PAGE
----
Personally, were I a zillionaire venture capitalist, I would ignore Switzerland and head for the more exclusive Liechtenstein, which also taxes you at about 20% but you get a population of only 35,000, beautiful mountain scenery and the joy of being the world's only citizens still ruled by a Hapsburg, Prince Hans-Adam II.

But all jest aside, the chance of a Silicon Valley exodus is very real.

The extra 3% on the top rate of state income tax makes California even more onerous than in Manhattan.

That might well be just enough to trigger one.

California citizens should be very afraid. The unintended consequences of higher taxes are quite real.

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Join the conversation. Click here to jump to comments…

  1. Jeff | March 30, 2012

    Your comment, "Texas culturally unthinkable." Are you kidding me? Texas has the #1 business climate/culture in the nation. I guess the 1,000 jobs Ebay moved from California to Texas at an average salary of $122,500 per year didn't have a problem with the Texas culture, right? And Ebay is just one example of many technology companies and companies of all types moving from California and other states to the business-friendly Texas. Just look at the 2010 census … ooops, Texas gained 4, let me repeat FOUR, new house seats and eletoral votes. Something right is happneing in Texas … both business-wise and culturally that is attracting businesses and people to relocate there.

  2. Benton H Marder | March 30, 2012

    Why did you not mention Florida, which also does not have state income tax? Further, before the Leg' could even think of imposing one, it would have to get a referendum-initiated ban lifted. Florida has a lot of available land all over the state, business-friendly local governments, Yes, there is a cultural milieu as well. My state has a lot to offer, y'know. Don't blind yourselves by thinking tourism and Disney.

  3. Steve | March 30, 2012

    Gated communities solve the cultural problems.

  4. Thomas Jefferson | March 30, 2012

    Colorado is actively pursuing the techies as well.

  5. nick beck | March 30, 2012

    brown & co. simply are TOO ignorant and or arrogant to learn from others [new jersey ]. they think that ca. has a monopoly on life quality so much so that no one would even consider leaving their paradise. time will tell–when the dam breaks——–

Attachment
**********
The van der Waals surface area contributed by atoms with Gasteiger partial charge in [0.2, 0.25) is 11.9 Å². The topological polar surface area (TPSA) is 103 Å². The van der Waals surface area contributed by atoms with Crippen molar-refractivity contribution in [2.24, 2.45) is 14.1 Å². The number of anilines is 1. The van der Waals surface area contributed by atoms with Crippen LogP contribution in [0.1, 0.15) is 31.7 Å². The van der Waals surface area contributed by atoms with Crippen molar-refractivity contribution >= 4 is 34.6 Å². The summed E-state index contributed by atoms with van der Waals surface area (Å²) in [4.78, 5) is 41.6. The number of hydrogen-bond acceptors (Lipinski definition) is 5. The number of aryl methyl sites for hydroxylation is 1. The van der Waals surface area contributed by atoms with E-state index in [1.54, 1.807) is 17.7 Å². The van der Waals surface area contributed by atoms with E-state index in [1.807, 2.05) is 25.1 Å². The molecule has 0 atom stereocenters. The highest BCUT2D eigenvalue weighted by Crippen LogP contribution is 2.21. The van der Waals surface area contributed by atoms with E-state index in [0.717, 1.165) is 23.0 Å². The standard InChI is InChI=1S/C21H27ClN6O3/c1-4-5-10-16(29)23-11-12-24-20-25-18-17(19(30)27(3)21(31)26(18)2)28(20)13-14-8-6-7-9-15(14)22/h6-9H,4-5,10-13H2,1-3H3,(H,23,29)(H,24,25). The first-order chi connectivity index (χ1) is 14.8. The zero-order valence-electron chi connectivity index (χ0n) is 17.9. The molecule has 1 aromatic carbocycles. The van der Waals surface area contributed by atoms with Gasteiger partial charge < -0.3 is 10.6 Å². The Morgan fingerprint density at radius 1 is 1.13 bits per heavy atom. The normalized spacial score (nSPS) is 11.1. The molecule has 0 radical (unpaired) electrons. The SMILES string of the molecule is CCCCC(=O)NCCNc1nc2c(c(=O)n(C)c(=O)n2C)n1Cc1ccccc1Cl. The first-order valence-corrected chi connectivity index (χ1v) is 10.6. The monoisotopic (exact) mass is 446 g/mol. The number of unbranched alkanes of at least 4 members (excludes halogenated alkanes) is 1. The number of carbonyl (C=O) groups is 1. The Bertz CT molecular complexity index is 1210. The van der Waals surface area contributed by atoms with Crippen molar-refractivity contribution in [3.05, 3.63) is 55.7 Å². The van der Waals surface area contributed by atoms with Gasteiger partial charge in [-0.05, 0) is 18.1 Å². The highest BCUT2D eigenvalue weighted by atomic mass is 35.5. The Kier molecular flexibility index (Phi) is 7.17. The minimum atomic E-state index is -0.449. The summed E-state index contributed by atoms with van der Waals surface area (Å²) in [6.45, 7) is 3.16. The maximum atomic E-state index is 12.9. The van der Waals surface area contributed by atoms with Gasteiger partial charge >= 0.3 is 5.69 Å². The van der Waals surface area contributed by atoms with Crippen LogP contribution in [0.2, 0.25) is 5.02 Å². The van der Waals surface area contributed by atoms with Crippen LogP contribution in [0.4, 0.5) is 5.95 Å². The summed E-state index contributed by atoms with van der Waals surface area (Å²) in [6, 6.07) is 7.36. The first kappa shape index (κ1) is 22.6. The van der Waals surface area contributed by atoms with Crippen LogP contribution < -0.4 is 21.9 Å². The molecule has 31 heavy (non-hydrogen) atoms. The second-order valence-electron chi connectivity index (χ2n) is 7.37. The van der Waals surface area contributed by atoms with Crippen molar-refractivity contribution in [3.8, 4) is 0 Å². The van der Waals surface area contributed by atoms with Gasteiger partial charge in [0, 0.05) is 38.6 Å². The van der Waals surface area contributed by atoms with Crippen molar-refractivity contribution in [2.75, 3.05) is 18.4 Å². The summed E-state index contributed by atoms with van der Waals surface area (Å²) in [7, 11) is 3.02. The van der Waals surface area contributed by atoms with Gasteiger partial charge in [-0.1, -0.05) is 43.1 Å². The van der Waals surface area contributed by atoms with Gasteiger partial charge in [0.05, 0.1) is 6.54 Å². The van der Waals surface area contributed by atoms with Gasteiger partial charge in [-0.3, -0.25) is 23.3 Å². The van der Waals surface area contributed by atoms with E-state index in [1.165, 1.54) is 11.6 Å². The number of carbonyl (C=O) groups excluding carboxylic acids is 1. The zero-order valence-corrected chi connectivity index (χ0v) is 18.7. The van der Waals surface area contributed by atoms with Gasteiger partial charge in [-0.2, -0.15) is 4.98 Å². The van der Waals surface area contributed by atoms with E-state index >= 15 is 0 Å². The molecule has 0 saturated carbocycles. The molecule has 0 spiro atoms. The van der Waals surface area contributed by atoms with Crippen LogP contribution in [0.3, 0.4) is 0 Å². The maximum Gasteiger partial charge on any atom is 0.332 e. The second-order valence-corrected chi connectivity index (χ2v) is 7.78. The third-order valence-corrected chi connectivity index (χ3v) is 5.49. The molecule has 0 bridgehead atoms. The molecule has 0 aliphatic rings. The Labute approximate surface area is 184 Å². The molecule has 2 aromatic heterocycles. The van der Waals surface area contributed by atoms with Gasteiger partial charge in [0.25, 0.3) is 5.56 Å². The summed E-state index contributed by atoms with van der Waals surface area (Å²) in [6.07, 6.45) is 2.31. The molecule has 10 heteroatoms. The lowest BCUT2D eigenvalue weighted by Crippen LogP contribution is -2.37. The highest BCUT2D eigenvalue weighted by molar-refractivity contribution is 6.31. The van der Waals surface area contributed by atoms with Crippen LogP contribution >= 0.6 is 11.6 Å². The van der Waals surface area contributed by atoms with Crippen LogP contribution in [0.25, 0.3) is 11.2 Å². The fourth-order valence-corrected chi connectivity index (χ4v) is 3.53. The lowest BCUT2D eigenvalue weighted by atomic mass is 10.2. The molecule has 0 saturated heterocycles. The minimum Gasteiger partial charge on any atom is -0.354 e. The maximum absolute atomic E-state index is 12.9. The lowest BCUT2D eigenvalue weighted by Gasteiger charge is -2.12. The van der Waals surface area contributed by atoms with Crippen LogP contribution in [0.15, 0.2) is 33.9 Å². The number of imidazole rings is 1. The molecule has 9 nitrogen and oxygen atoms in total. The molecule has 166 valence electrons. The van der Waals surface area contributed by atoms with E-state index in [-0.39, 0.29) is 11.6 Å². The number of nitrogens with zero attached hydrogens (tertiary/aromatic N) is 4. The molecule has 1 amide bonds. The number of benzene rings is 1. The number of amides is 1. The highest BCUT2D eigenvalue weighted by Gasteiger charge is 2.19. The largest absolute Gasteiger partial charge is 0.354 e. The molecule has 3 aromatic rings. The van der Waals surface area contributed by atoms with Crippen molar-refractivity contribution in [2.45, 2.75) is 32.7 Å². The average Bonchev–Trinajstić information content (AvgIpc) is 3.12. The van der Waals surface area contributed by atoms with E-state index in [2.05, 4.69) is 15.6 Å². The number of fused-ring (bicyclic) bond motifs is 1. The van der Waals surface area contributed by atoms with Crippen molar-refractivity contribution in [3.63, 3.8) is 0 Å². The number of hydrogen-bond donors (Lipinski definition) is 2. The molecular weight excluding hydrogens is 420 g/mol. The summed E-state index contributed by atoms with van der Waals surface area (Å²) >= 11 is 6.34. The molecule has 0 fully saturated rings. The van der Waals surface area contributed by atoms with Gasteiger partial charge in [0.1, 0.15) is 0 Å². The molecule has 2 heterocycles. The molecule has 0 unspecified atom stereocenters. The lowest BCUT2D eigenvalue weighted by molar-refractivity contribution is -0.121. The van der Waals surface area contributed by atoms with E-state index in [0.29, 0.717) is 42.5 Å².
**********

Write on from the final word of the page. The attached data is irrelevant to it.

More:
6. Larry Corn | March 30, 2012

    Hey, your overlooking Ohio. Yes, check it out, our Governor has already started the recruitment process by bring Mark Kvamme, Sequoia Capital, to Ohio and giving him a government job.

    Many more of his billionaire friends will quickly follow as the tax rates increase in California. Do the math, Ohio is centrally located within hours of 50% of the USA population, business, and commerce centers.

    Go east rich man, go east. Ohio has open welcome arms!

  7. Calif Susie | March 30, 2012

    For those who love the outdoors, for recreation and natural beauty, few states rival CA. It is the fabulous climate and 'quality of life' which includes the old frontier spirit and opportunities to "follow your bliss" that make CA a unique place to live. But high taxes are making it more difficult to live here, and retirees are leaving in droves. As a little old lady, I may have to return to Texas where it is affordable (no income tax) but full of intolerant/believe as I do people, not to mention the horrid summer climate, poor air quality, and all those nasty bugs everywhere! Fine for business, but I hate riding a horse in 105 degree weather!

  8. eric taylor | March 31, 2012

    Wasn't it the Terminator that said "I'll be back" ?

    Jerry Brown is going to ride the 49'ers down, but he did inherit a lot of excess baggage, and the
    country as a whole is in big debt to GNP. On a hopeful note, in the 20th century post WW two
    we were able to handle very large amounts of debt along with high personal and corporate
    tax rates with optimal efficiency. Symmetrical bell curves don't really work in the real world!!!

    I did like Arnold S. for his optimistic view of the world, even during hard times. California may
    once again need a Terminator if the things get much worse under old Jerry Brown.

  9. BruceB | March 31, 2012

    Your comments about Washington state reflect typical impressions of those who think of Washington as only the west coast. This state extends over 200 miles EAST of the Cascade mountains and the EAST side enjoys a much dryer climate as well as a significantly lower cost of living than the crowded Puget Sound area. Spokane, Moses Lake, and the Tri-cities of Pasco, Richland, and Kennewick have much to offer relocating businesses.

    Washington isn't perfect – we have our financial problems too. However, implementing a state income tax requires a vote to amend the state constitution. The fools in Olympia (the state capital) keep trying but so far the voters have been smart enough to reject such legislation.